Today Penn State employs a chef, and everything is fresh. The health system is currently working with a registered dietician on several new initiatives, like designing more plant-based meals and substituting fresh herbs and spices for salt.

Sterile processing technician Beverly Johnson surveys the deli case in Rotunda Café, the main cafeteria at Penn State Health Milton S. Hershey Medical Center. Open to visitors, employees and patients, the café’s offerings include a sushi bar.
Sterile processing technician Beverly Johnson surveys the deli case in Rotunda Café, the main cafeteria at Penn State Health Milton S. Hershey Medical Center. Open to visitors, employees and patients, the café’s offerings include a sushi bar. - ()

“We don’t shake herbs out of a jar. We’ve gotten away from the ‘hospital food mentality,’” Altland said.

Changing demographics are also taken into account to ensure that all tastes are accommodated. “We work very closely with the diversity counsel to cater to various cuisines since scores of different nationalities are represented here,” said Altland.

Nacole Klopp, who works at Penn State as a senior sous chef, said that dishes generally repeat every three weeks. Penn State also features a weekly “Wellness Wednesday,” where, Klopp said, “A chef cooks at an exhibition station and then we offer patients that same entrée.”

Last April, the center kicked off a composting initiative in conjunction with a community garden on campus where staff members cultivate fresh herbs for patients and several retail food outlets located on site. Long-term patients, with their doctor’s consent, can dine at any of seven retail locations, which include chains like Au Bon Pain and Starbucks as well as five additional hospital-run cafes that offer a variety of breakfast, lunch and dinner choices.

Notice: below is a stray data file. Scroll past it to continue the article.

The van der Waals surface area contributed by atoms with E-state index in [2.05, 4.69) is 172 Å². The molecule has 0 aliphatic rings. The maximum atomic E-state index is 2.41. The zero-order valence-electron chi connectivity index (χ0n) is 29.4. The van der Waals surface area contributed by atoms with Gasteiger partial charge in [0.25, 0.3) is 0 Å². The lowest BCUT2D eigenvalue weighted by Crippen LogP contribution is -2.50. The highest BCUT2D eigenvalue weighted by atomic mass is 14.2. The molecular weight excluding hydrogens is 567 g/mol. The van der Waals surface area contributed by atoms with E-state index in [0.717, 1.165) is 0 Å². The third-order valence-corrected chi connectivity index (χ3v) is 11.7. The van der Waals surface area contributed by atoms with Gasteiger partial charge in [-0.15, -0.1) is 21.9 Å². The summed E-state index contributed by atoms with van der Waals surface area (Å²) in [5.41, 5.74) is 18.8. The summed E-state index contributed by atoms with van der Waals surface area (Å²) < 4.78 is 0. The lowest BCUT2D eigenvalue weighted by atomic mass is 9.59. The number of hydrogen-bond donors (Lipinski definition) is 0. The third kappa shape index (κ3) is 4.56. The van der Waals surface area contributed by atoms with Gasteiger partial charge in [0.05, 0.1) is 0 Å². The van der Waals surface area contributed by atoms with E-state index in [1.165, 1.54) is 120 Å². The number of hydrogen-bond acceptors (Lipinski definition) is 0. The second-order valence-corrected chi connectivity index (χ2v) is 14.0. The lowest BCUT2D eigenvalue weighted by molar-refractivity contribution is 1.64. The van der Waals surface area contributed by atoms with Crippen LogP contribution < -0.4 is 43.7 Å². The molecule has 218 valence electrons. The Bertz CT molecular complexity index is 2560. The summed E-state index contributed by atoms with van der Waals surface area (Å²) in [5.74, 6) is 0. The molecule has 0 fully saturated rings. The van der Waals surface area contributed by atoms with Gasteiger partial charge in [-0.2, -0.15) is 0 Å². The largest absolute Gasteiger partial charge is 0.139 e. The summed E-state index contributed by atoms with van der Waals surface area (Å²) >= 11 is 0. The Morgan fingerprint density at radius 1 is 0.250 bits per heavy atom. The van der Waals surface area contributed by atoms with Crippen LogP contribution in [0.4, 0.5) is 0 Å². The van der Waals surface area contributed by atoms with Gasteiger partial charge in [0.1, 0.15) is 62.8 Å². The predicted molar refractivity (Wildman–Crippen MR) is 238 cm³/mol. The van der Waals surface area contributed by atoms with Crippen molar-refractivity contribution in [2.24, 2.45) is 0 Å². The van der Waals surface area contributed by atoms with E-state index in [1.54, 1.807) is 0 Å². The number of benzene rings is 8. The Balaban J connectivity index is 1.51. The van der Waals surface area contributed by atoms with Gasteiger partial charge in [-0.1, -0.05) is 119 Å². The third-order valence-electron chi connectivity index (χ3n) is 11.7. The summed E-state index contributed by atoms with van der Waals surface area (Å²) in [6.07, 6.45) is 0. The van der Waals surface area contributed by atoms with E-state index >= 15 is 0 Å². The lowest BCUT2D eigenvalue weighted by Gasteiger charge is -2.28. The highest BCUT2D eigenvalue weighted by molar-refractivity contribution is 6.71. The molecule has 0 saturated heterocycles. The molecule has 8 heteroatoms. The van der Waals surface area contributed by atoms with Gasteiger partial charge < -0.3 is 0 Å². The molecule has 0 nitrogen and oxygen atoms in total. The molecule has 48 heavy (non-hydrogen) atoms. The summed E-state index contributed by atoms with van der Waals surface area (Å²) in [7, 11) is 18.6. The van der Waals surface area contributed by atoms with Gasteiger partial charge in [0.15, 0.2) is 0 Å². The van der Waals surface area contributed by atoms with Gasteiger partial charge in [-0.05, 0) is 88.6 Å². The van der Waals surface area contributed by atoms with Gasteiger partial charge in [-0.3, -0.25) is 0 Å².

Additional nutrition-focused community outreach by Penn State includes partnering with the Farmers Market in Hershey located across the street from the facility. “Our chef demonstrations bring awareness to the type of food that we serve,” Klopp said.

York-based WellSpan’s approach to food service has evolved over the years as well.

The company prides itself on employing culinary professionals who make everything from scratch.

“The old cliché of ‘hospital food’ has changed. All of our employees are culinarily trained,” said Tim Bentzel, WellSpan’s director of food and nutrition services. “Years ago, we promoted workers to cooks. Today we employ professional chefs.”

Bentzel said the health system has had no problem recruiting talented individuals who are attracted to the family-friendly hours. “A corporate executive chef provides oversight and we have sous chefs working at each hospital,” he added.

WellSpan also takes advantage of its agriculturally rich location to buy locally sourced products, like meat from nearby East Berlin, dairy products from Rutter’s Dairy in York and applesauce from Knouse Foods in Adams County.

“We try to keep food purchases as local as we can, so most of our products are (from) within a 50-mile radius,” said Bentzel.

Entrees have moved into the modern era as well, with favorites like grilled salmon and London broil taking the place of meatloaf and haddock, for instance.

Each hospital may take a slightly different approach, but they are all seeking to achieve the same goals. It’s important to recognize the hard-working employees that strive day and night to achieve high standards of excellence, said del Valle.

“We have great associates who believe in what they’re doing and why they’re here,” he continued. “We are all committed to working together as a team to meet patients’ needs and enhance their satisfaction as they continue on their journey towards wellness.”